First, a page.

Anheuser-Busch InBev: The SABMiller Takeover

by The Compound Investor

Yesterday finally marked the completion of the long-anticipated takeover of SABMiller by Anheuser-Busch InBev (BUD). At a value of around $105b, it immediately becomes the largest ever acquisition of a British-listed company. SABMiller shareholders had two choices up to this point. Firstly, they could go for the all-cash option of £45 per SABMiller share. Secondly, they could opt for a mixture of stock and cash. Under this second deal they receive 0.483969 restricted NewCo shares and £4.6588 in cash for each SABMiller share they owned.

Now, let’s say you were a former SABMiller shareholder with a long-term outlook. I’m guessing here, but the second offer seems the most attractive. Granted, you would be restricted from selling NewCo shares for five years. On the flip side, it also values the deal at £54 per share versus £45 for the all-cash offer. You still get £4.6588 per share in cash, while those NewCo shares will still churn out regular cash dividend payments. It strikes me as the sweeter deal, all things considered.


Given it starts trading today, now seems like a good time to take a look at NewCo. The short version is that it is a monster. I mean, just look at some of the names it overtakes in terms of sales and earnings. Heck, its projected EBITDA generation puts it ahead of just about everything. At $24b, it will rake in the equivalent EBITDA of Coca-Cola and Unilever combined. The figure is 20% higher than that generated by Swiss food behemoth Nestlé. The company’s brands will be responsible for about one-third of all global beer consumption and nearly half of the entire industry’s profits.

(Source: AB InBev Corporate Presentation)

Now, the beer market is pretty much completely saturated. The only place you could really call growth in the beer world is Africa (where Anheuser-Busch InBev had little presence pre-merger). In general terms that means organic growth prospects are quite weak. It also means that the company is going to rely heavily on cost savings and synergies to make this deal work.

So far, the firm has announced around 5,000 job cuts – equivalent to around 3% of its total workforce. After a one-off charge of around $1b, management thinks it can realize about $1.4b in annual savings as a result of the merger. Certain analysts think that figure may stretch to as much as $3b. Either way, most of it will come from closing down and merging offices that overlap on a geographical basis, plus things like productivity gains and increased logistical efficiencies.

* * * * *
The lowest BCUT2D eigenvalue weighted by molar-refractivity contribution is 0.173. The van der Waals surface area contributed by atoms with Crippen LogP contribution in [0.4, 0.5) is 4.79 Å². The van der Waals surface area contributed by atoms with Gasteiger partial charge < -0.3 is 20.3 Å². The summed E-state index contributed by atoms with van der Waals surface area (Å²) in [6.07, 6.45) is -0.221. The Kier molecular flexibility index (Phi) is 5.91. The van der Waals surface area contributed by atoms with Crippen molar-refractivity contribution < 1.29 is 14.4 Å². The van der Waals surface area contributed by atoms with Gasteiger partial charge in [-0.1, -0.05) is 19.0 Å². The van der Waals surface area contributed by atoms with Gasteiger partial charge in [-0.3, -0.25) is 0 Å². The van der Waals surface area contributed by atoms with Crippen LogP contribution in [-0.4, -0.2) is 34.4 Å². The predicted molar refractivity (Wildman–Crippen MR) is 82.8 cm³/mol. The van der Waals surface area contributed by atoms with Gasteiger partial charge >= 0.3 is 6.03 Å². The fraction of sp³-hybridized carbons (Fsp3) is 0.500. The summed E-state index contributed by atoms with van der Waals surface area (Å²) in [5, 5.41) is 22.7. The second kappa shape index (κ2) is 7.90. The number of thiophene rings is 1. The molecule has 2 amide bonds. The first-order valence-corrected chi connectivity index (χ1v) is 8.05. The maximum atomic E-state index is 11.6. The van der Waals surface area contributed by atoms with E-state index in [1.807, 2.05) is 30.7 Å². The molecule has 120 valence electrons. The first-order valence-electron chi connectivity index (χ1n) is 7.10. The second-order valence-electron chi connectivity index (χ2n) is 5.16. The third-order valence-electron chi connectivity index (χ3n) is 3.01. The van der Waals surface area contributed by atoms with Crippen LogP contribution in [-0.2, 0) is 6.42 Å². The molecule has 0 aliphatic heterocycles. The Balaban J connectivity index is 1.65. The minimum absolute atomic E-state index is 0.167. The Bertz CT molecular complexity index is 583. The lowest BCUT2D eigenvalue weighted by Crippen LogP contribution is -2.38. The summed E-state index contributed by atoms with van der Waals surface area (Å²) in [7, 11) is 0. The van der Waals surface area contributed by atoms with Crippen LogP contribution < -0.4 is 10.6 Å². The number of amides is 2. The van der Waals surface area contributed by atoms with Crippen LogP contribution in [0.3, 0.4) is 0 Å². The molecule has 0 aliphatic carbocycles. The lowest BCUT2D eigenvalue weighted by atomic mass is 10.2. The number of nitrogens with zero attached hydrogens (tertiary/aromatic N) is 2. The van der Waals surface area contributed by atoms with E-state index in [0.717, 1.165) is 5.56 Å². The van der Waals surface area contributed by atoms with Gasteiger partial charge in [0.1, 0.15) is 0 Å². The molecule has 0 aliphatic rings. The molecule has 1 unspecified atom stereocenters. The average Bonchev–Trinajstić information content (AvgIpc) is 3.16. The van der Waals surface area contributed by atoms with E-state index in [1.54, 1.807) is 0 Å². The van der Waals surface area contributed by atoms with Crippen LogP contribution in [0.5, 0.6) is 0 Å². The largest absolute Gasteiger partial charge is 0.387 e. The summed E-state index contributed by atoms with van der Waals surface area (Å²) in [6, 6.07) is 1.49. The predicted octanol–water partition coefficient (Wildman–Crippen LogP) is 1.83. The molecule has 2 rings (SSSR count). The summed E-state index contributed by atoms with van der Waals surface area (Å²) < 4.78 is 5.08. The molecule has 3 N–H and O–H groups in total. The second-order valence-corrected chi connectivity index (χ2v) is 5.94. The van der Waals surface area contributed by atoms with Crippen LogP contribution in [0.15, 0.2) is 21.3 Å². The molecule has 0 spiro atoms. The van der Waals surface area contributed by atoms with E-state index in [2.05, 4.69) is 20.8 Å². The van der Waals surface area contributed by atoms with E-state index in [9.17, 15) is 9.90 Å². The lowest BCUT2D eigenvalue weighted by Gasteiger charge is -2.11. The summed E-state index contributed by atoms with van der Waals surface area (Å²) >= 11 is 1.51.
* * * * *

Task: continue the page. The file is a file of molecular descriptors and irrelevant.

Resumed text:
Taking the combined profits of the new company into account, plus some synergies, means you are looking at around $12b in annual net income. Quick math puts that at around $6.00 per share, giving us a forward PE ratio of 21. The current Anheuser-Busch InBev dividend clocks in at $3.95 per share, so the distribution looks fairly well covered at first glance.

The final point I’d make concerns NewCo’s balance sheet. In short, it is going to have a heck of a lot of debt on it (over $100b worth to be precise). At 4.5x projected EBITDA and a dividend payout ratio of 66%, there isn’t a lot of room for maneuver here. Either the dividend will get cut, thereby freeing up cash to strengthen the balance sheet and reduce annual interest charges, or the dividend growth outlook will be muted in the near future.

Either way, the stock doesn’t exactly scream value right now. I mean, you can currently buy Johnson & Johnson stock on a PE of 17 and with 2.75% dividend yield. It has better growth prospects and a much healthier balance sheet. But if we are talking about a long-term portfolio of the highest quality businesses out there, then Anheuser-Busch InBev stock definitely deserves a place. It is now the undisputed king of beer profits.


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